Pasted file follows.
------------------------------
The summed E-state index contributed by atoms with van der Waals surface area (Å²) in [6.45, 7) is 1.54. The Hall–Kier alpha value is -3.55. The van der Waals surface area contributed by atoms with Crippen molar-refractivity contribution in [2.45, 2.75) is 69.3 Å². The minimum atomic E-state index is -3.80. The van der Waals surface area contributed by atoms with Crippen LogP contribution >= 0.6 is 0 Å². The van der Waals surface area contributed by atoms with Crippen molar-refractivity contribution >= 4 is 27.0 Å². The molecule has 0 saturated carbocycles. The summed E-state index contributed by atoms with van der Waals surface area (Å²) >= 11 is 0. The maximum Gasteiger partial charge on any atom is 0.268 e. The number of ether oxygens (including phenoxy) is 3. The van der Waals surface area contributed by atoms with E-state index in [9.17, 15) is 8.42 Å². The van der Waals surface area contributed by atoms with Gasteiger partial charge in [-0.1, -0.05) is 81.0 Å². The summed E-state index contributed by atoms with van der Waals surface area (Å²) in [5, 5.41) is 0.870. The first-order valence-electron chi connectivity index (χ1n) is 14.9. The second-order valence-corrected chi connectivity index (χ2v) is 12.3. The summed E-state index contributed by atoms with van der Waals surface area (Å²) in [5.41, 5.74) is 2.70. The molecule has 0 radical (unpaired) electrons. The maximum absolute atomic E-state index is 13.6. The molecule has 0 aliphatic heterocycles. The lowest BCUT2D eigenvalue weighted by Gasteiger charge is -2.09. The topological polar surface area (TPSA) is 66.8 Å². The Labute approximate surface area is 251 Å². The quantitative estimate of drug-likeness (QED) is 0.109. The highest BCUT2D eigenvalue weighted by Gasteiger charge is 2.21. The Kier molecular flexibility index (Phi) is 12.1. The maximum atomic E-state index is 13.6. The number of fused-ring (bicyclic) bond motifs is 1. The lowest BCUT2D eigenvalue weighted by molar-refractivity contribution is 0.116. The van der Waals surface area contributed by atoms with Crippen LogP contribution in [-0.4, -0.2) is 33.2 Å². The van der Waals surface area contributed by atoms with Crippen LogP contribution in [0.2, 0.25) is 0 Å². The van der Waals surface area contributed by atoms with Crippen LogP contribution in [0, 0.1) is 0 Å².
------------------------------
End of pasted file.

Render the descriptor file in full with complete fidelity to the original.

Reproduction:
The summed E-state index contributed by atoms with van der Waals surface area (Å²) in [6.45, 7) is 1.54. The Hall–Kier alpha value is -3.55. The van der Waals surface area contributed by atoms with Crippen molar-refractivity contribution in [2.45, 2.75) is 69.3 Å². The minimum atomic E-state index is -3.80. The van der Waals surface area contributed by atoms with Crippen LogP contribution >= 0.6 is 0 Å². The van der Waals surface area contributed by atoms with Crippen molar-refractivity contribution >= 4 is 27.0 Å². The molecule has 0 saturated carbocycles. The summed E-state index contributed by atoms with van der Waals surface area (Å²) >= 11 is 0. The maximum Gasteiger partial charge on any atom is 0.268 e. The number of ether oxygens (including phenoxy) is 3. The van der Waals surface area contributed by atoms with E-state index in [9.17, 15) is 8.42 Å². The van der Waals surface area contributed by atoms with Gasteiger partial charge in [-0.1, -0.05) is 81.0 Å². The summed E-state index contributed by atoms with van der Waals surface area (Å²) in [5, 5.41) is 0.870. The first-order valence-electron chi connectivity index (χ1n) is 14.9. The second-order valence-corrected chi connectivity index (χ2v) is 12.3. The summed E-state index contributed by atoms with van der Waals surface area (Å²) in [5.41, 5.74) is 2.70. The molecule has 0 radical (unpaired) electrons. The maximum absolute atomic E-state index is 13.6. The molecule has 0 aliphatic heterocycles. The lowest BCUT2D eigenvalue weighted by Gasteiger charge is -2.09. The topological polar surface area (TPSA) is 66.8 Å². The Labute approximate surface area is 251 Å². The quantitative estimate of drug-likeness (QED) is 0.109. The highest BCUT2D eigenvalue weighted by Gasteiger charge is 2.21. The Kier molecular flexibility index (Phi) is 12.1. The maximum atomic E-state index is 13.6. The number of fused-ring (bicyclic) bond motifs is 1. The lowest BCUT2D eigenvalue weighted by molar-refractivity contribution is 0.116. The van der Waals surface area contributed by atoms with Crippen LogP contribution in [-0.4, -0.2) is 33.2 Å². The van der Waals surface area contributed by atoms with Crippen LogP contribution in [0.2, 0.25) is 0 Å². The van der Waals surface area contributed by atoms with Crippen LogP contribution in [0, 0.1) is 0 Å².